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Allergen exposure and the development of asthma
  1. R Sporik,
  2. T A E Platts-Mills
  1. Asthma & Allergy Center, Department of Medicine, University of Virginia, Charlottesville, Virginia 22908-1355, USA
  1. Dr R Sporik sporik{at}hotmail.com nkm8t{at}virginia.edu

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Introductory article

Early exposure to house-dust mite and cat allergens and development of childhood asthma: a cohort study. Multicentre Allergy Study Group

S Lau, S Illi, C Sommerfeld, B Niggemann, R Bergmann, E von Mutius, U Wahn

Background: In a prospective birth cohort study, we assessed the relevance of mite and cat allergen exposure for the development of childhood asthma up to age 7 years. Methods: Of 1314 newborn infants enrolled in five German cities in 1990, follow-up data at age 7 years were available for 939 children. Assessments included repeated measurement of specific IgE to food and inhalant allergens, measurement of indoor allergen exposure at 6 months, 18 months, and 3 years of age, and yearly interviews by a paediatrician. At age 7 years, pulmonary function was tested and bronchial hyperresponsiveness was measured in 645 children. Findings: At age 7, the prevalence of wheezing in the past 12 months was 10.0% (94 of 938), and 6.1% (57 of 939) parents reported a doctor's diagnosis of asthma in their children. Sensitisation to indoor allergens was associated with asthma, wheeze, and increased bronchial responsiveness. However, no relation between early indoor allergen exposure and the prevalence of asthma, wheeze, and bronchial hyperresponsiveness was seen. Interpretation: Our data do not support the hypothesis that exposure to environmental allergens causes asthma in childhood, but rather that the induction of specific IgE responses and the development of childhood asthma are determined by independent factors. (Lancet 2000;356:1392–7)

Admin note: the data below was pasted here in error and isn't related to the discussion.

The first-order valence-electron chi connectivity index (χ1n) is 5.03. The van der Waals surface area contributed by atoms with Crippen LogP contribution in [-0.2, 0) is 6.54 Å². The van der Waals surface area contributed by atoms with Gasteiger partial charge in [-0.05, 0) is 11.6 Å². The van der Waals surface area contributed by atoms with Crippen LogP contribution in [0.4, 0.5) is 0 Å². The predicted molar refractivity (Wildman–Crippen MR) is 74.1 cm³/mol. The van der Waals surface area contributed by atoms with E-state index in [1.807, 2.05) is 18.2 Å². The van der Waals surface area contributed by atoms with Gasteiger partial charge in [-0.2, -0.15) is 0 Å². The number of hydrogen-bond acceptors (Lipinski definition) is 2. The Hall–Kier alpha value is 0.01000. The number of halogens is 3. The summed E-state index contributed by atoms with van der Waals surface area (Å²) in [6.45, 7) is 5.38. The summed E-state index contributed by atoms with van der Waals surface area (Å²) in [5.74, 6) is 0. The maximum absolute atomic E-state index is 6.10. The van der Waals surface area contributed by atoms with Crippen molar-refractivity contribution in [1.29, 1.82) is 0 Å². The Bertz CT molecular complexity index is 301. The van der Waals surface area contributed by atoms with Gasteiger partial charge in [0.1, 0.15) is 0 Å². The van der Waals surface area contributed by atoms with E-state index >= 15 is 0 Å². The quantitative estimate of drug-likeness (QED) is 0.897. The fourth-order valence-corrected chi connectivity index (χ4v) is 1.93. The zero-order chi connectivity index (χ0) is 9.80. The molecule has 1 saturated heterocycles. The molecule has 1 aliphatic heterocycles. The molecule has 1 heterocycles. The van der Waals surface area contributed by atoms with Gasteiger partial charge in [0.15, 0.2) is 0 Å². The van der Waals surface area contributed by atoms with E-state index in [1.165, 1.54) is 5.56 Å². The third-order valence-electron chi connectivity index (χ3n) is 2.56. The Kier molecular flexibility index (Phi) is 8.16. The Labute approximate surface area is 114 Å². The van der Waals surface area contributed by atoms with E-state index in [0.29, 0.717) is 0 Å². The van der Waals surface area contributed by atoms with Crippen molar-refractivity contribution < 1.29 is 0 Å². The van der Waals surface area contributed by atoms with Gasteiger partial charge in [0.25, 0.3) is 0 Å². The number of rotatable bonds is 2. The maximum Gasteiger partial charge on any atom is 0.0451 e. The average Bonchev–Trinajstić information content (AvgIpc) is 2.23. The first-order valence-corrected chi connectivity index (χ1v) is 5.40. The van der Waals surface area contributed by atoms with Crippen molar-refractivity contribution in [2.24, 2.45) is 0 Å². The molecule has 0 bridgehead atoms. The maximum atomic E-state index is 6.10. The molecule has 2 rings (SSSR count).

In the decade since we last reviewed the literature and presented the case that allergen exposure was the principal cause of childhood asthma,1 the issue has continued to raise controversy and considerable interest. The introductory article2 is one of a number of prospective birth cohort studies started at that time to address the role of early life exposure to …

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